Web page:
09/29/2002 11:00PM

As usual, Oak Tree turns up the heat


ARCADIA, Calif. - Los Angeles has been on fire again, which means it must be time for the Oak Tree meet.

It has become an angry ritual of early autumn, devastating homes and lives, as brush fires turn the skies surrounding Arcadia to hazy gray. That was ash falling like warm snow on Santa Anita last week from the 36,000-acre blaze in Angeles National Forest, less than 20 miles to the east. The fire laid waste to more than 70 structures and threatened horsey communities Glendora and San Dimas.

"The house we used to own is about 150 yards from the fire," said Glendora resident Alex Solis, who still lives in the area. "Wayne Lukas has a house near there. Even where we are now, we could still see the flames."

It was the same scene in October of 1978 when Mandeville Canyon burned to the west, turning the setting sun into a sick orange ball, while the hills of Sierra Madre ignited in full view of Santa Anita's grandstand patrons.

A total of 38,000 acres burned and 200 homes were lost.

In 1981, John Henry raced to victory in an Oak Tree Invitational cloaked in the eerie light cast by smoke and ash from fire in the foothills of the San Gabriel Mountains. Then, in 1993, the early arrivals for the 10th Breeders' Cup extravaganza were greeted by a wildfire that rimmed the L.A. basin, eventually covering 300 square miles and taking 1,000 buildings over a terrifying 10 days. In Sierra Madre alone, 151 homes were destroyed.

By this week, fire officials figured they had the fire under control. The weather turned cooler, mornings brought dew, and some light rain even fell, which meant that Oak Tree would be underway without serious distraction.

Other than the Breeders' Cup, that is.

From 1969 through 1980, the Oak Tree meet was the last stop on the Southern California circuit, giving the big races a regal flair. The Oak Tree and the Yellow Ribbon lured the adventurous from Europe. The Norfolk and the Oak Leaf asked 2-year-olds to prove themselves beyond a mile. The results were significant, because they were the last word of the season.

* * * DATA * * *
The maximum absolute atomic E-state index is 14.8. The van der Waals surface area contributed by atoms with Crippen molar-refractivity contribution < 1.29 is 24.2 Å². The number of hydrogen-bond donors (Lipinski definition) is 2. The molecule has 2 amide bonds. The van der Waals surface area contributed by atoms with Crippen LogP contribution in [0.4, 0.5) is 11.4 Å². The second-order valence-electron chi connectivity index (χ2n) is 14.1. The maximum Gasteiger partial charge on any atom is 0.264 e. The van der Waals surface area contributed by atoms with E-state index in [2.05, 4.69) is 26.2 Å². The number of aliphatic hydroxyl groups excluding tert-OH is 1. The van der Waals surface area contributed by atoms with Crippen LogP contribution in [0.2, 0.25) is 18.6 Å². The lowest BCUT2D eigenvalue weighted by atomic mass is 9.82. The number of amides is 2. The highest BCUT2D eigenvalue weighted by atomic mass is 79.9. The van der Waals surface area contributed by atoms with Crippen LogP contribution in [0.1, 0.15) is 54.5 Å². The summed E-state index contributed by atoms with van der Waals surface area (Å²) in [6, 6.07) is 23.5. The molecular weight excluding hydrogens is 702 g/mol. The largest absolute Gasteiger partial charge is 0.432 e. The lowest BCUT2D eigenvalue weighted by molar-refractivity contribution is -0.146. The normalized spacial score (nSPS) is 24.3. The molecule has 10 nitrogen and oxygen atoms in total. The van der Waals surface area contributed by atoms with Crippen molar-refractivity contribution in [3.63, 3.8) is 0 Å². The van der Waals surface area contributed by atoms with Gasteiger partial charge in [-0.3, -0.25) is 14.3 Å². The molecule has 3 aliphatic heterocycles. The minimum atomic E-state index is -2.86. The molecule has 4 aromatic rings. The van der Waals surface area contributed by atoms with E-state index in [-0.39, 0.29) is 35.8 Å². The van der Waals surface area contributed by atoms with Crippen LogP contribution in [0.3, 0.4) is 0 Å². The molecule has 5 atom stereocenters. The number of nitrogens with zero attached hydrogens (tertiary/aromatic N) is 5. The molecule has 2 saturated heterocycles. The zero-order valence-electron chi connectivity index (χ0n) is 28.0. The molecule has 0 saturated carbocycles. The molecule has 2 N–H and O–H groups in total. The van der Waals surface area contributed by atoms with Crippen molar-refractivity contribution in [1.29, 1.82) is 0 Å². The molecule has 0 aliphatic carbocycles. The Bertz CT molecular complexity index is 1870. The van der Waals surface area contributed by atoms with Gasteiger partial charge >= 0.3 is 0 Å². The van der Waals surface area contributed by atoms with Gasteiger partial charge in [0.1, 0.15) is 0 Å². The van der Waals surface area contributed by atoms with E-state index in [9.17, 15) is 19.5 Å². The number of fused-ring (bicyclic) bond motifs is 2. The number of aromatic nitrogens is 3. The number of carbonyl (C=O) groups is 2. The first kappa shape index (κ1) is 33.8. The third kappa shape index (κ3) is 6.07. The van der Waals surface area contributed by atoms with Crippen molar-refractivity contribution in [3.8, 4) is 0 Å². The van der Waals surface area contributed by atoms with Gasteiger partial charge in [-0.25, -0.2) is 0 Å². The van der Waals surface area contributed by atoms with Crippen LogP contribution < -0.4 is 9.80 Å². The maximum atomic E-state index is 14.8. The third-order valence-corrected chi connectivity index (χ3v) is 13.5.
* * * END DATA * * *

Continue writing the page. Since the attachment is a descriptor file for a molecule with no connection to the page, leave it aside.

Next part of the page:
Then, in quick succession, came the Hollywood fall meet in 1981 and the Breeders' Cup in 1984. Suddenly, Oak Tree was pushed into the background, its major events reduced to Hollywood previews or Breeders' Cup preps.

"The Breeders' Cup hit a lot of meets that way," said Dr. Jack Robbins, a founding director and president of the Oak Tree Racing Association. "But in our case it was especially tough, because we've got such a short meet. We've got to front load the big races - just like the Europeans did with their big guns on Sunday in the Ryder Cup."

Robbins described his attitude as "cautious" when asked how the meet shapes up. His concern is not based upon shareholder pressures, nor fear of losing his job. Robbins wants the Oak Tree meet to do well because when Oak Tree wins, the sport profits through its support of equine research and backstretch welfare. Since 1969, the Oak Tree Racing Association has contributed $18 million to such endeavors.

The original intention of the Oak Tree meet was to give fans a special reason to attend the races on each of its five autumn weekends. Such a philosophy makes good promotional sense, while at the same time it creates the perception that there is some continuity of class in the racing product.

Since 1984, however, Oak Tree has been forced to present an artificial "festival" of racing at the start of the meet, playing all of its best cards right out of the box. There is no chance to build any attendance momentum, and only two or three days to promote the blowout weekend.

So buckle up. By late Sunday afternoon, just about every local horse with an ounce of Breeders' Cup class will have been led over to the Santa Anita paddock. The four stakes on Saturday and three on Sunday - plus the Lady's Secret Handicap on opening day, Wednesday - mirror the eight on the Breeders' Cup card, to be run Oct. 26 at Arlington Park.

Whether the horses in these races will be good enough to win in Chicago remains to be seen. There have been 23 Breeders' Cup winners to emerge from races at Oak Tree. But don't be too impressed. At the 13 Breeders' Cups held outside California - with 94 races in all - only 10 winners prepped in an Oak Tree race. Three of those have been the last three winners of the Breeders' Cup Mile.

Such stats tend to fade into the background, however, when confronted by celebrities in the flesh. The Lady's Secret on opening day will lure Azeri, and any day she runs is a good day. Kona Gold runs in the Ancient Title on Saturday. Later in the day, the Yellow Ribbon matches Golden Apples against champion Banks Hill, who has come west in search of firm turf. On Sunday, Momentum heads the field for the Goodwood.

So the hard part is over. The stars are aligned. Now, if Oak Tree can just hold back the fire and the rain.